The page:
Arena di Verona Operafestival
De första operaföreställningarna på den romerska amfiteatern i Verona (23 000 platser) ägde rum 1913 på initiativ av dirigenten Tullio Serafin och tenoren Giovanni Zenatello, som med åtta föreställningar av Aida ville markera 100-årsminnet av Verdis födelse.
Sedan dess har operafestspelen blivit en årlig begivenhet som drar till sig tusentals besökare. Aida är alltjämt en av de mest populära operorna, men under årens lopp har även många andra, företrädesvis italienska operor uppförts som ger tillfälle till masseffekter.
Till de mest omtyckta sångarna hör Benjamin Gigli, Carlo Bergonzi som sjöng där i 17 säsonger, Franco Corelli, Luciano Pavarotti, Maria Callas och Fiorenza Cossotto, som har medverkat i över tjugo säsonger.
Opera performances are given in Arena di Verona, an ancient Roman amphitheatre, which was capable of holding 30,000 spectators. Performances traditionally begin at dusk and spectactors on the stone seats of the arena bring small candles (the “mocoleto”) which are lit as darkness falls and the performances begin.
The first operas were performed in 1913 in celebration of the centenary of the birth of Giuseppe Verdi and were produced by the tenor Giovanni Zenatello and the theatre impresario Ottone Rovato. Their staging of Aida in the biggest open-air lyrical theatre in the world began a long tradition. In the following year Zenatello and others returned and, in the years before 1936, a variety of organizations took over the presentations. These included the Lyrica Italica Ars from 1919 to 1920, the Casa Musicale Sonzogno of Milan from 1921 to 1922, and the impresario Gino Bertolaso from 1923 to 1926, while, in 1934 another organization, the Ente Comunale degli Spettacoli (the municipal performance association) took over the summer festival. Finally, in 1936, a permanent organization was created.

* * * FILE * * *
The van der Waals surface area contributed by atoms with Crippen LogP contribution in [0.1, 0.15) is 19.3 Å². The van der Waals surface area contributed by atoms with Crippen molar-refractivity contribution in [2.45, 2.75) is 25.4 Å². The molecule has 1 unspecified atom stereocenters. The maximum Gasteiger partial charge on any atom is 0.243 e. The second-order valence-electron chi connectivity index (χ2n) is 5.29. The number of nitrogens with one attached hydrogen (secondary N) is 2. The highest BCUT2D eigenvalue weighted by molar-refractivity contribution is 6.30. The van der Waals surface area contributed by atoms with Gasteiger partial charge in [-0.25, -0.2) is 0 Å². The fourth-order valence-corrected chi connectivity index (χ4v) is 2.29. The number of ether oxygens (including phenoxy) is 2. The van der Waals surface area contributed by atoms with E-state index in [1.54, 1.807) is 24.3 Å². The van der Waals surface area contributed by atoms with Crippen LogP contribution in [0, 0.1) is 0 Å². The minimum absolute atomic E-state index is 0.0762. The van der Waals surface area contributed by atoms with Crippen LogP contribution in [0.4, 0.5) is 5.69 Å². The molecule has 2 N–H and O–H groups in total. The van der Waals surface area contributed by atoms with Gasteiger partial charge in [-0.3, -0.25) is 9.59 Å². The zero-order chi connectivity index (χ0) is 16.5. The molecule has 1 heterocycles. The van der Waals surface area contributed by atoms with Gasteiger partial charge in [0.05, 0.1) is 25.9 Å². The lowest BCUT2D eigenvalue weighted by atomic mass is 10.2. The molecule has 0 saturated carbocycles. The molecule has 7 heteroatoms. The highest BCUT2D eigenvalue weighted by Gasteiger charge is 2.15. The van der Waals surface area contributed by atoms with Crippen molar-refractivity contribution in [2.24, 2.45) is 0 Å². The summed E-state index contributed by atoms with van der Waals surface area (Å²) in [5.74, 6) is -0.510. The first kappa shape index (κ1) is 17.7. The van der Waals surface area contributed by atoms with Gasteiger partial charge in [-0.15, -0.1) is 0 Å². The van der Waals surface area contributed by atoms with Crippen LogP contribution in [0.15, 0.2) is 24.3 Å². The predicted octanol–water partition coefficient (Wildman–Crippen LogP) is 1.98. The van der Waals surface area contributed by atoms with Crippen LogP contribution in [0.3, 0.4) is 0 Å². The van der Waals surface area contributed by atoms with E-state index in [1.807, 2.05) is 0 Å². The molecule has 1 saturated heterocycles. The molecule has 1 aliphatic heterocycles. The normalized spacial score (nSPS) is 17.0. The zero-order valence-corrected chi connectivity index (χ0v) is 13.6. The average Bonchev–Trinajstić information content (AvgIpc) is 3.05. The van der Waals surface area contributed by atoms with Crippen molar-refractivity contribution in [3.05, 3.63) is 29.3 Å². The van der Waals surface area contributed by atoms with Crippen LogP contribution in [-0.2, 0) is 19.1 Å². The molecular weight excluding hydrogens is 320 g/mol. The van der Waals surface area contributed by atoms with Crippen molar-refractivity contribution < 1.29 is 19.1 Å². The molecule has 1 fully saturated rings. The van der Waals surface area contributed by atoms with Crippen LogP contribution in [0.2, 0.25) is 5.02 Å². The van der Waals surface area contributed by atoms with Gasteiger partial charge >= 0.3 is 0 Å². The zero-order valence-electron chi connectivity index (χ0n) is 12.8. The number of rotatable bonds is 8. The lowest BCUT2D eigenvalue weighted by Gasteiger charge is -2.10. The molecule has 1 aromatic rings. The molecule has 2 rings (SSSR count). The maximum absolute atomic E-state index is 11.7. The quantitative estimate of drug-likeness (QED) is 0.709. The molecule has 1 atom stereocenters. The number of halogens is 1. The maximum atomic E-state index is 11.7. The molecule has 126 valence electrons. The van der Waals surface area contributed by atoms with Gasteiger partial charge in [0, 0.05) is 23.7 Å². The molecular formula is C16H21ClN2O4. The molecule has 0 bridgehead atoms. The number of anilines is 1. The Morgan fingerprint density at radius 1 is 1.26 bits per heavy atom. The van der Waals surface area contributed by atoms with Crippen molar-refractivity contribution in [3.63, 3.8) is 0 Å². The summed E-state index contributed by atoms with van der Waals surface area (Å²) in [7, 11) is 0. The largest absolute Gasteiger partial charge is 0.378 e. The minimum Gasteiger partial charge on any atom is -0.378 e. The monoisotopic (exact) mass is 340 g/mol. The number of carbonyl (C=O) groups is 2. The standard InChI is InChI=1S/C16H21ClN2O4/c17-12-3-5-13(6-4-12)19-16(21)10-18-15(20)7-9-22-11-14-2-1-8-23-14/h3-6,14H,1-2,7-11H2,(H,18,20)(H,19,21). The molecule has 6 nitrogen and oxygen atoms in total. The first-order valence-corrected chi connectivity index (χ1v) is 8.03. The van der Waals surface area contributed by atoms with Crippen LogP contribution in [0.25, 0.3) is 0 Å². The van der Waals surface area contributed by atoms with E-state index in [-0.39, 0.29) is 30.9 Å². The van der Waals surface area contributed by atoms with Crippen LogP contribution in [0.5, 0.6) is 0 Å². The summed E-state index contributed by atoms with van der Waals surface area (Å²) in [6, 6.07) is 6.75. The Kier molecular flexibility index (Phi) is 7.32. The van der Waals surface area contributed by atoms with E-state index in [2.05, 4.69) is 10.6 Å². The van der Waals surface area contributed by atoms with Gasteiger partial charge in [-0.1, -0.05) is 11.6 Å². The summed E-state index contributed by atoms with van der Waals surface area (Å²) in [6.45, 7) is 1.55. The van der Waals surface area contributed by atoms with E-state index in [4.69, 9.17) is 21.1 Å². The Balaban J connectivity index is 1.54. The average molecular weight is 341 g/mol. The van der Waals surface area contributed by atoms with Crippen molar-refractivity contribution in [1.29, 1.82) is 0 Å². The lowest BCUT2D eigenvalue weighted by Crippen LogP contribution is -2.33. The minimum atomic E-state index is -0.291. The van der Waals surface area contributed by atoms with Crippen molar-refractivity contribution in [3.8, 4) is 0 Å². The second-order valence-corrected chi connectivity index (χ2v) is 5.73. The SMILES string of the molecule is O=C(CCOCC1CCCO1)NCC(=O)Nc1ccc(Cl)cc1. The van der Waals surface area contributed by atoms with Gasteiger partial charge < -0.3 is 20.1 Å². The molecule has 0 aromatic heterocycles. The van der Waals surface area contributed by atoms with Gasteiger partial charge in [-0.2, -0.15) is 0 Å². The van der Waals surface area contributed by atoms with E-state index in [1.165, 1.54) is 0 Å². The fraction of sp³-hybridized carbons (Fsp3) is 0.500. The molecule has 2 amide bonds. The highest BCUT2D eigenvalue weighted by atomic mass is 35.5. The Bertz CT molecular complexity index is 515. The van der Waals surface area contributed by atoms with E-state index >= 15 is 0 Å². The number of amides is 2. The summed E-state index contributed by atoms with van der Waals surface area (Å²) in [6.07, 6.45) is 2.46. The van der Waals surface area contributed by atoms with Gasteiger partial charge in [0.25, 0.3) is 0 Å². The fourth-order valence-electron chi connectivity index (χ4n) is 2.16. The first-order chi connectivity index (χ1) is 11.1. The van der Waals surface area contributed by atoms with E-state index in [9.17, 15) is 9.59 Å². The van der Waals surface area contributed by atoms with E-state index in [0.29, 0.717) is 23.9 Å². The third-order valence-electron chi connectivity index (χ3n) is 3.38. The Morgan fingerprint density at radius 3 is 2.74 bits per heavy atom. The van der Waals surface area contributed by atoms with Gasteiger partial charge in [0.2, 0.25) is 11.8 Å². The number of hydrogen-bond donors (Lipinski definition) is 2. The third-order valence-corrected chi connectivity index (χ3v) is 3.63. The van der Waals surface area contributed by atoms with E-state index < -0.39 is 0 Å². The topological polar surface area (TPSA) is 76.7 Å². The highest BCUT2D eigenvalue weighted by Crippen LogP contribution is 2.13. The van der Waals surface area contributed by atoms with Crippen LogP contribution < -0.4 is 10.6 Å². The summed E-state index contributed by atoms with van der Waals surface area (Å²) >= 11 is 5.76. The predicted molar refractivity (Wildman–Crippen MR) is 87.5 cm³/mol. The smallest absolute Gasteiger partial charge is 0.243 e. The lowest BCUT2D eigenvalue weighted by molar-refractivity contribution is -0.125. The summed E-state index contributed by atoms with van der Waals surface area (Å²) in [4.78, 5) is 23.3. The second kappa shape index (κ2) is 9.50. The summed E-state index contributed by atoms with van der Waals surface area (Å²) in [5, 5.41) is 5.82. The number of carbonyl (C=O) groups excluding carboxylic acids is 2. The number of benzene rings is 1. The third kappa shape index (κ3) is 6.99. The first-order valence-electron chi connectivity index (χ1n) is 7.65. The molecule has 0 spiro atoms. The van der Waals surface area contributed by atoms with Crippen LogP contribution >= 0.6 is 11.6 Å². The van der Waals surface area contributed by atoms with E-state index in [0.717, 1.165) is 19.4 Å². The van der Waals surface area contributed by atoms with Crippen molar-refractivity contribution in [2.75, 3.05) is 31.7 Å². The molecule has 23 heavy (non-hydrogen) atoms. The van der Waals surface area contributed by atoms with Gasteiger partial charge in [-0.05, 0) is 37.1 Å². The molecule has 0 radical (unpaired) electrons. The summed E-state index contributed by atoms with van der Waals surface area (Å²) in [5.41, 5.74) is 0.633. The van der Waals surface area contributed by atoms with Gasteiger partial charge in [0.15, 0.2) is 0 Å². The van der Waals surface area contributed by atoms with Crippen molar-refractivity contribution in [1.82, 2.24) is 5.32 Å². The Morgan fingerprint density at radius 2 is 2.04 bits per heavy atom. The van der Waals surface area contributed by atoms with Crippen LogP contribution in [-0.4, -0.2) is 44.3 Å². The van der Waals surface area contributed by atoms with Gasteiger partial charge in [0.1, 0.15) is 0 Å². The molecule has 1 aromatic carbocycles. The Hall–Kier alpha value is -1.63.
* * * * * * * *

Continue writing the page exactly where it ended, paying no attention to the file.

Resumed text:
- Significant artistic achievements
In addition to singers, directors and designers added distinguishing elements to productions such as the 1953 water pool created for Aida by silent cinema director Georg Wilhelm Pabst. His aim was to conjure up the image of the Nile on which little Egyptian boats could sail, and the idea was adapted by Pier Luigi Pizzi again in Aida in 1999. Also, it was Pabst who was responsible for the introduction of a great number of animals on stage, including elephants, horses and dromedaries, and this form of spectacle has become a prominent feature of many opera productions in Verona.
Dance and classic concert performances have also been given in the Arena. Classical ballets and traditional dances from all over the world have been seen. In 1976,Maurice Béjart brought the “Ballet du XXe Siècle” from the La Monnaie opera house in Brussels and choreographed Beethoven’s 9th symphony. This première was interrupted by rain, but the performance continued to a cassette tape of the music and without the orchestra.
The building itself was built in AD 30 on a site which was then beyond the city walls. The ludi (shows and games) staged there were so famous that spectators came from many other places, often far away, to witness them. The amphitheatre could host more than 30,000 spectators in ancient times.